He takes a bullet for a cat! That's almost a F*$% Yeah moment right there.

We have a cat named Po. I tell people she's named after either the Teletubbie or the Italian river - it depends who I'm talking to. She walks on me when I'm sleeping and will suddenly, inexplicably go insane and attack my hand when I'm petting her. Despite her weirdness, I love that cat --

-- and there is no way in hell I would take a bullet for her.

That, my friends, is heroism: getting shot while saving a cat that you don't even know.

And believe me, Batman is plenty pissed about it.

Here's a tip: do not shoot cats in front of Batman. He will punch you through a fucking brick wall.

Oh, F*$% YEAH! That's so awesome that even the people in the comic cheer. Then, a poisonous fluttering of wings, and a mother cries: "Here comes the KING BATS!"

"...and the screaming starts again."

After punching that would-be-cat-killer through a brick wall, Batman makes his escape from the cops under a cloud of flapping, fluttering bats. It was such a good scene that David Goyer cribbed it for Batman Begins. I can't really blame him.

Batman vs. cat hater. Winner: Batman.

Hey, white world-music guy! How about a F*$% Yeah?


Tuesday, October 25, 2005

The F*@% YEAH FILES #5: Flash's escape-velocity around-the-world hyper-punch

The Flash makes a second appearance in the hallowed halls of the F*$% Yeah Files, this time courtesy of writer/visionary/possible time-traveler from the future Grant Morrison and artist Howard Porter. That’s right it’s JLA #3, part three of the Hyperclan storyline that returned the League to mythic radness.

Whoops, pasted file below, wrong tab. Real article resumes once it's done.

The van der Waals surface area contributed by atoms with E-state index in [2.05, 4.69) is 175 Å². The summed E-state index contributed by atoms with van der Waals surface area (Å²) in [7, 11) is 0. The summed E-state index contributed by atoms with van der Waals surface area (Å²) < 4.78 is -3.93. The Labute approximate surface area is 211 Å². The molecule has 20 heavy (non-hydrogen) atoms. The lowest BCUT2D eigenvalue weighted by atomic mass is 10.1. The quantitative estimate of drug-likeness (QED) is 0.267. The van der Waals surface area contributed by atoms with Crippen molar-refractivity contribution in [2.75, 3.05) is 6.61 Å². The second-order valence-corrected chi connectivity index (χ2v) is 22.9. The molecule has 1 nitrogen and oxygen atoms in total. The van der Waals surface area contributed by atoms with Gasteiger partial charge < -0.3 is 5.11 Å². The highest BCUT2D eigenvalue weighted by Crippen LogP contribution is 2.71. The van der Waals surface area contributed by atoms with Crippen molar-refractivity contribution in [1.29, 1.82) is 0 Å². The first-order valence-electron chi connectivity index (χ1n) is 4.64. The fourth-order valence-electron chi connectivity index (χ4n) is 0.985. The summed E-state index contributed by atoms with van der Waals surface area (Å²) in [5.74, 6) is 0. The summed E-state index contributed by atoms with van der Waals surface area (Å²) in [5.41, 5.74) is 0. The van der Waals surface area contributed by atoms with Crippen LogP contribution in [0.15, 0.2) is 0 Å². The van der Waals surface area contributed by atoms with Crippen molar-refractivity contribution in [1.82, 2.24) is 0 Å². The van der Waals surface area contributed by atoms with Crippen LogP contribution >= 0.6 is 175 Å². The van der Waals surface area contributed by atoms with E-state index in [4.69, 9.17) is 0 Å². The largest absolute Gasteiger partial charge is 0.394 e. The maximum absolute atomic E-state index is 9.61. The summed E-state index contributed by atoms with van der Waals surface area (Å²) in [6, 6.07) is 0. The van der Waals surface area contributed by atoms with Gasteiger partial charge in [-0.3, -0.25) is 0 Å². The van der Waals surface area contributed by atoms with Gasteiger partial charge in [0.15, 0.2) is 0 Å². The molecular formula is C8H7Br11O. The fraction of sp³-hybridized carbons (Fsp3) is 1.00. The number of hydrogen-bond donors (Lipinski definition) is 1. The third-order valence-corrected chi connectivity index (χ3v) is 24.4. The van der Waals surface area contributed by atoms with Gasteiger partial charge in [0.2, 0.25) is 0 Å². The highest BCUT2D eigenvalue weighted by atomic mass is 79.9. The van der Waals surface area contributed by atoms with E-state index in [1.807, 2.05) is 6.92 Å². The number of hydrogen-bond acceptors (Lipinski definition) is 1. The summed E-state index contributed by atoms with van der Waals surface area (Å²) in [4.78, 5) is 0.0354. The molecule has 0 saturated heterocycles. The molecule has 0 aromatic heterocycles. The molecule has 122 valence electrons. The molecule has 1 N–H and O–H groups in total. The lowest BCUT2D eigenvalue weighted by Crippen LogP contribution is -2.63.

In this story, Earth is visited by the Hyperclan, a group of super-powered aliens who appear to be good guys. The aliens immediately set about at massive public works projects with their powers, endearing them to the gullible common man. But the JLA aren’t convinced that The Hyperclan are good guys, a suspicion that is confirmed when the old JLA satellite is attacked by armored superhumans. This sets in motion a series of battles between the Hyperclan and the JLA, during which most of our heroes get their asses kicked and are captured by The Hyperclan. All but Batman, who learns their terrible secret… and then proceeds to kick alien ass.

But no! We’re not focusing on Batman kicking ass today! That’s too easy! Let’s look at the second most F*$% Yeah moment in the Hyperclan saga: Flash’s hyperspeed around-the-world duel with Zum, the alien speedster.

Here they go. Pay attention to the panel in the lower right-hand corner, where the startled guy in India drops the vase. It will come up later. Behold: